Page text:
It's unstructured, chaotic, respectful, safe and family-friendly. Festival co-directors Spynda and Randall sigh in unison over last year's festival being "magical" and a little "hippie-dippie." They reference 1960s "happenings" and Eastern European social clubs. They talk about disrupting the political economy of "musician" and "audience."
But the magic doesn't come without effort — this year's Pittonkatonk is the fruit of many folks' labor. Planning has been underway since October, and the co-directors' gratitude is flowing for everyone who's helped, including the mayor's office and Citiparks. Then there are the individuals who are: making food; housing musicians overnight; lending parking permits for bands' vans; and donating to the festival's IndieGoGo campaign, which runs through May 6.
"We're trying to restore the social and community aspect to music-making," explains Randall. "The idea that music doesn't happen unless a bunch of people come together and allow it to happen. ... Music, it's not something we buy — it's not something we go to see. It's something we do."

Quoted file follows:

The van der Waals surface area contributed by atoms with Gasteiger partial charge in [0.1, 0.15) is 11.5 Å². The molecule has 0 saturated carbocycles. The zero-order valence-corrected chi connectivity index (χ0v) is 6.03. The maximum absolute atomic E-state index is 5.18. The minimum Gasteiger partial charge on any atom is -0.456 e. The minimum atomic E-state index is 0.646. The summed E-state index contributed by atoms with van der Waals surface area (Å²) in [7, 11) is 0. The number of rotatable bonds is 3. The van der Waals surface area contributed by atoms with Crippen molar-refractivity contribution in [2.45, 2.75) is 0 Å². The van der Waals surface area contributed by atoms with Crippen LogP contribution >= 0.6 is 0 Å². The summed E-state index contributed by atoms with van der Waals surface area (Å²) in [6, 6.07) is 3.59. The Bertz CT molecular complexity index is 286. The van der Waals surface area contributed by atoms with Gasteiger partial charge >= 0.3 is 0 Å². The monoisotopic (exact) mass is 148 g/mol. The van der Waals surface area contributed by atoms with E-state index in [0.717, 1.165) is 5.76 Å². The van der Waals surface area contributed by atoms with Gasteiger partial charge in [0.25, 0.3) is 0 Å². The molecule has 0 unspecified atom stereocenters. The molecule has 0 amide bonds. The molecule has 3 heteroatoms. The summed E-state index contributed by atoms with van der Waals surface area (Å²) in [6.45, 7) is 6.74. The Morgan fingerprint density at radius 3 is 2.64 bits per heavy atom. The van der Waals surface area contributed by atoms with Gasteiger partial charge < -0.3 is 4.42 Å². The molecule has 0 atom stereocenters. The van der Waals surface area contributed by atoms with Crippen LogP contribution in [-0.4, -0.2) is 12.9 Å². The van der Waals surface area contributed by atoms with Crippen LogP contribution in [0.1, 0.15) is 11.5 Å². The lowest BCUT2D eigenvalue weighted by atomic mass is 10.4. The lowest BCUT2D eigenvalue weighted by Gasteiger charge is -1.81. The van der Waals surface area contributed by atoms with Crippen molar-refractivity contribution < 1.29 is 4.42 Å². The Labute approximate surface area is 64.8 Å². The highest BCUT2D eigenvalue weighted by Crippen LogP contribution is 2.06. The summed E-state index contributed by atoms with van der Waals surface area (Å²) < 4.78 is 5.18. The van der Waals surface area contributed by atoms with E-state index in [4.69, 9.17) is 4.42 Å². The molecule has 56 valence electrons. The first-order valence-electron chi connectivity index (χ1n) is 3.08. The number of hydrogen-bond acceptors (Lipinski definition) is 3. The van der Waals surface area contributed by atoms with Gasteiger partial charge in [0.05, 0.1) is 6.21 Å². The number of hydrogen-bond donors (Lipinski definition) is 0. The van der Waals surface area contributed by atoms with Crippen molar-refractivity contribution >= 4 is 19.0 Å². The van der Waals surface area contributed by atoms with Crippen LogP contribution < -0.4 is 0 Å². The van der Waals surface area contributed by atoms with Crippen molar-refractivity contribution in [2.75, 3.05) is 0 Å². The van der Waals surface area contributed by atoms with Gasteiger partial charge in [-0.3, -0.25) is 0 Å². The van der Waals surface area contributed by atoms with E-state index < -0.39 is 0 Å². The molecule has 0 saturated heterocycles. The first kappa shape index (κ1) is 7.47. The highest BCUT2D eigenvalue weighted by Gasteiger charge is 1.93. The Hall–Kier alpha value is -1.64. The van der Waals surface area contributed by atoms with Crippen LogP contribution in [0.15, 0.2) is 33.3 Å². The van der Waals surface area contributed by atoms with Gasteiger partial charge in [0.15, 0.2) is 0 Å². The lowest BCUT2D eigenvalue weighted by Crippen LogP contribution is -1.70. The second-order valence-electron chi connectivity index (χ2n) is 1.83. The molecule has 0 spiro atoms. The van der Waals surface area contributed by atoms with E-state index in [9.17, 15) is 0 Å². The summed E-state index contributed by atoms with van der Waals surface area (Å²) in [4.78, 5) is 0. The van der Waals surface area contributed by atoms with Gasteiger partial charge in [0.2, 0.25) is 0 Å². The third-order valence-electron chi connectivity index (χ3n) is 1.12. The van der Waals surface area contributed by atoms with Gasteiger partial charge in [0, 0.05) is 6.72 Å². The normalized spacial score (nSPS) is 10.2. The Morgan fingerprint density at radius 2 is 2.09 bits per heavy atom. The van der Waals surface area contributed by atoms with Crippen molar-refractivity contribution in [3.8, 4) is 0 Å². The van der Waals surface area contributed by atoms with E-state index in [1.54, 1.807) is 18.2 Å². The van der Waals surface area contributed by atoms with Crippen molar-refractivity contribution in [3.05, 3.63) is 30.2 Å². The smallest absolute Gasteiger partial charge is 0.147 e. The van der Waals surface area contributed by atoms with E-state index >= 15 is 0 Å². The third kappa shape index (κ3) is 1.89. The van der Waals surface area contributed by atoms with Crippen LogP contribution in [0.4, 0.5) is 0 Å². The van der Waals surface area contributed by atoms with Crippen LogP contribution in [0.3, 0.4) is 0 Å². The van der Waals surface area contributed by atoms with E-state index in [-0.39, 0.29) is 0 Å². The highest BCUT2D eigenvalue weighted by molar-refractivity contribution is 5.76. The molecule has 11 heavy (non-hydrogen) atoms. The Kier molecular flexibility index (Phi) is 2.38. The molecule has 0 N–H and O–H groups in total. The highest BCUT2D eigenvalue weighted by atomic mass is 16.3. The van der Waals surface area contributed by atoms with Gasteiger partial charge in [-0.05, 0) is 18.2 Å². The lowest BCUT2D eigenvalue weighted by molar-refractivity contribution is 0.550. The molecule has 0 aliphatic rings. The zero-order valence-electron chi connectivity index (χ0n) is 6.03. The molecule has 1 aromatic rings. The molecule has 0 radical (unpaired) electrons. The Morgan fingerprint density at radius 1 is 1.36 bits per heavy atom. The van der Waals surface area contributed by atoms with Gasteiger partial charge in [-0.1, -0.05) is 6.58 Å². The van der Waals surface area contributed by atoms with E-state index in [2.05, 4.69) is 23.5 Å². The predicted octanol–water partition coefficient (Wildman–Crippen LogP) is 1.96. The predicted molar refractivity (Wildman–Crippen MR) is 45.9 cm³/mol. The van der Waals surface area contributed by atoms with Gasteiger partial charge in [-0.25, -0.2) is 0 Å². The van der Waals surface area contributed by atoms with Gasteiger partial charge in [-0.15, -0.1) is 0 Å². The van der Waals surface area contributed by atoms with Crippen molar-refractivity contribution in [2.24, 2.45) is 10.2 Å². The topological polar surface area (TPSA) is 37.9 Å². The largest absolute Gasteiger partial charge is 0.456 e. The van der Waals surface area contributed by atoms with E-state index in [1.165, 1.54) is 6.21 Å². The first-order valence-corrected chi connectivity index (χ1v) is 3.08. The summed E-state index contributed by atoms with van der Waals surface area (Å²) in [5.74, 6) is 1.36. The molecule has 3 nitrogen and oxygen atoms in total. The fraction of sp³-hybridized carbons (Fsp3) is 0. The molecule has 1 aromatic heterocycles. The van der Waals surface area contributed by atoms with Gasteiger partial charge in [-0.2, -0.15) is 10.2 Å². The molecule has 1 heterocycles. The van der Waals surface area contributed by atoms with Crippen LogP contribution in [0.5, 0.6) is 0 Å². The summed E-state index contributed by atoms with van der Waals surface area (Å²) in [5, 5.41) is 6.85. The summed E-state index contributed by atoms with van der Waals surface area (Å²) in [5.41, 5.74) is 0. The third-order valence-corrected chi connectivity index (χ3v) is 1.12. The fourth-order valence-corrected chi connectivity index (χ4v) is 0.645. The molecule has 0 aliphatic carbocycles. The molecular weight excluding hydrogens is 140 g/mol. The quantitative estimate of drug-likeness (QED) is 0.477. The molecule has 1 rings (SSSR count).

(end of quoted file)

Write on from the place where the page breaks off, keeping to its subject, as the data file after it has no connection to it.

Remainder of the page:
When it comes to Pittonkatonk, there's a lot to be excited about — from plum brandy and impromptu crowd-surfing to activities hosted by the Children's Museum of Pittsburgh and the Pittsburgh Center for Creative Reuse. What Spynda and Randall are most excited about, though, is the educational program that's new to this year's lineup.
"We want to show kids there's life outside of the high school marching band," says Spynda, who hopes he can melt today's teens' minds with music the same way his was.
Headliner What Cheer? Brigade will be in to town early for a three-day workshop with the Hill District's University Prep Junior and Senior High Marching Bands. The program will provide students with insights into the business of touring and working as a full-time musician, while exploring the role of music in activism and change. The partnership will culminate in a collaborative performance at Saturday's festival.
Spynda and Randall have applied for a grant through the Sprout Fund's Hive Fund for Connected Learning, and hope to turn this pilot program into an even bigger outreach effort next year.
"It's very different from what students are normally taught about what it means to be a musician after you graduate high school," says Randall. "We're not trying to change how the kids play. We're just trying to say you can do different things with music, and you can do these things that have a positive impact in your immediate community."